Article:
Although causes of MPD remain vague, studies show that a combination of biological and environmental factors could be responsible for it (Kendler et al., 2008). Anna had a parent who was severely disturbed. She also had histories of contradictory personalities, distress, and cough during sensitive periods of her developmental stages.

Her mother emotionally abused her. In addition, the girl’s family and surrounding society stifled her attempts to be independent. Anna had unstable moods. She exhibited antisocial behaviors accompanied by abusive tendencies. After her father’s death, the client could not identify anybody except for her therapist. For example, she could only eat if fed by Breuer. In some cases, Anna appeared emotionally stable, and she would not respond to Breuer’s talks. She could only respond after establishing that it was Breuer by touching his hands.

Anna had strange conscious gaps and changes in perceptions, which defined her cognitive abilities. Although she was intelligent and curious, the girl developed suicidal tendencies and dramatic shifts in personalities. She also expressed potential cases of hallucinations. Anna informed Breuer that she was pregnant while indeed she was not. Freud later attributed this to sexual attraction between Anna and Breuer.

Anna’s behaviors continued to be odd, naughty, antisocial, abusive, and rebellious. She became somnolent and would only talk to Breuer at specific times. Anna had mood swings, which controlled her behaviors toward others. The client did not drink water for several weeks and would only eat oranges as her main food.


This essay has explored Multiple personality disorder (MPD) or Dissociative Identity Disorder with specific reference to the case of Anna O. It shows that MPD and other disorders are not common conditions and could be extremely difficult to diagnose.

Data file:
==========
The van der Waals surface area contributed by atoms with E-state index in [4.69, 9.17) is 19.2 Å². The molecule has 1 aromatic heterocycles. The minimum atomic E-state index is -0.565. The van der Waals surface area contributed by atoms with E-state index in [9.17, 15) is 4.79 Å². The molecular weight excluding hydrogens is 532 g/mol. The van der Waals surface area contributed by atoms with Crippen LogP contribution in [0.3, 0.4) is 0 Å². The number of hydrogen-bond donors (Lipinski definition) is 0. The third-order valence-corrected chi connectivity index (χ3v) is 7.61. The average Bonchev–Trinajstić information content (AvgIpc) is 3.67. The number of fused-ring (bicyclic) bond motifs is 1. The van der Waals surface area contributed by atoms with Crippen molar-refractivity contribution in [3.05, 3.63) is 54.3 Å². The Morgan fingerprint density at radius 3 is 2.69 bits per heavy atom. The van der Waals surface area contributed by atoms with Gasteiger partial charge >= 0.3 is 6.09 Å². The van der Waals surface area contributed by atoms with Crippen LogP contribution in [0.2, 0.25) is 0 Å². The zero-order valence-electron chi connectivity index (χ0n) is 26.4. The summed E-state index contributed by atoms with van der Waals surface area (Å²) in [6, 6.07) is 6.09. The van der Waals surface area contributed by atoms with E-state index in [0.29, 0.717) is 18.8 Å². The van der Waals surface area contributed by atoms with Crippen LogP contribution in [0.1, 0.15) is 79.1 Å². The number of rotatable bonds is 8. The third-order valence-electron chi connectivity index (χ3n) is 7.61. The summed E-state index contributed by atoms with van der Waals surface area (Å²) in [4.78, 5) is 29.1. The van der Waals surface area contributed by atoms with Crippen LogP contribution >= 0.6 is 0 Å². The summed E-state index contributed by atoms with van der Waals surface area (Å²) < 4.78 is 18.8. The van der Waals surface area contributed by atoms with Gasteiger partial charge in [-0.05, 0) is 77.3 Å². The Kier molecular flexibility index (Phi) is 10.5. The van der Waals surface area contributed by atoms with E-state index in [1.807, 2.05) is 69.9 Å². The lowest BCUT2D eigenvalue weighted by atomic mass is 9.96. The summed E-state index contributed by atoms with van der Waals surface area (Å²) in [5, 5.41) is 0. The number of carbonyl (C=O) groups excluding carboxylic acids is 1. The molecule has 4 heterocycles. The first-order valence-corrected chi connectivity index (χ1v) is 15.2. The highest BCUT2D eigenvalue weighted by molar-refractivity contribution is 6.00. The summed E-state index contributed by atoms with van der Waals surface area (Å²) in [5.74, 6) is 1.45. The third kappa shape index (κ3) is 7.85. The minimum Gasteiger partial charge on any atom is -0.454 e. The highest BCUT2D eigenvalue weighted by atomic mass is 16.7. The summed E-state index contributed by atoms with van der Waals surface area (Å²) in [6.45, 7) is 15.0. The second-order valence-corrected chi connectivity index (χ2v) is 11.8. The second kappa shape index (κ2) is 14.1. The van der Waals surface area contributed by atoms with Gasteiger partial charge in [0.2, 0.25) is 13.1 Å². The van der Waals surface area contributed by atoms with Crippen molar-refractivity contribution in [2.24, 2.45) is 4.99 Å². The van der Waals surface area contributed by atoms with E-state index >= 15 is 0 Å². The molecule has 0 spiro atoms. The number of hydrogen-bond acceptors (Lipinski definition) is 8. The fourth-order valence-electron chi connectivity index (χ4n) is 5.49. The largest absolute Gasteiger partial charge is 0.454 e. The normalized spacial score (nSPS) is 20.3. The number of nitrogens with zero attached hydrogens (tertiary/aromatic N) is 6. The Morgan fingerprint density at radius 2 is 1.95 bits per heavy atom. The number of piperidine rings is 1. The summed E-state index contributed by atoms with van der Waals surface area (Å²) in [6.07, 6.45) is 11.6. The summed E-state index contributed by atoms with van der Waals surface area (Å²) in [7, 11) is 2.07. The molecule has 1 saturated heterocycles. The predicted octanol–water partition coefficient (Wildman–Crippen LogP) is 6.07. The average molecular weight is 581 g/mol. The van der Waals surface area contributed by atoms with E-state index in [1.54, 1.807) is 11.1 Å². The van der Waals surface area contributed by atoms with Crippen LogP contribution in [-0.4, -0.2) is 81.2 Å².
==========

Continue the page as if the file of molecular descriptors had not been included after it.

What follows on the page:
Individuals with Dissociative Identity Disorder have two competing personalities. They experience breakdowns in consciousness, aggression, mood swings, abusive toward others, antisocial behaviors, hallucinations, and suicidal tendencies among others. The condition results from both genetic and environmental causes, including severe past experiences, emotional and sexual abuse.

Breuer used catharsis (emotional release) to treat Anna by engaging in hypnosis or autohypnosis to elicit repressed childhood experiences. Hypnosis helps patients to dissociate and transit to a favorable personality in a managed manner. Therapists also use fusion to help clients reconcile conflicting personalities and behaviors. In some cases, therapists use antipsychotic drug in managing the condition, but outcomes have limited success. In addition, there are also anti-anxiety medications for extreme cases and stress.


Hansell, J., & Damour, L. (2008). Abnormal psychology (2nd ed.). Hoboken, NJ: John Wiley & Sons, Inc.

Kendler, K., Aggen, S., Czajkowski, N., Røysamb, E., Tambs, K., Torgersen, S.,… Reichborn-Kjennerud, T. (2008). The Structure of Genetic and Environmental Risk Factors for DSM-IV Personality Disorders. Arch Gen Psychiatry, 65(12), 1438–1446. Web.

Meyer, R., Chapman, L. K., & Weaver, C. M. (2009). Case studies in abnormal behavior (8th ed.). Boston, MA: Allyn & Bacon/Person Education Inc.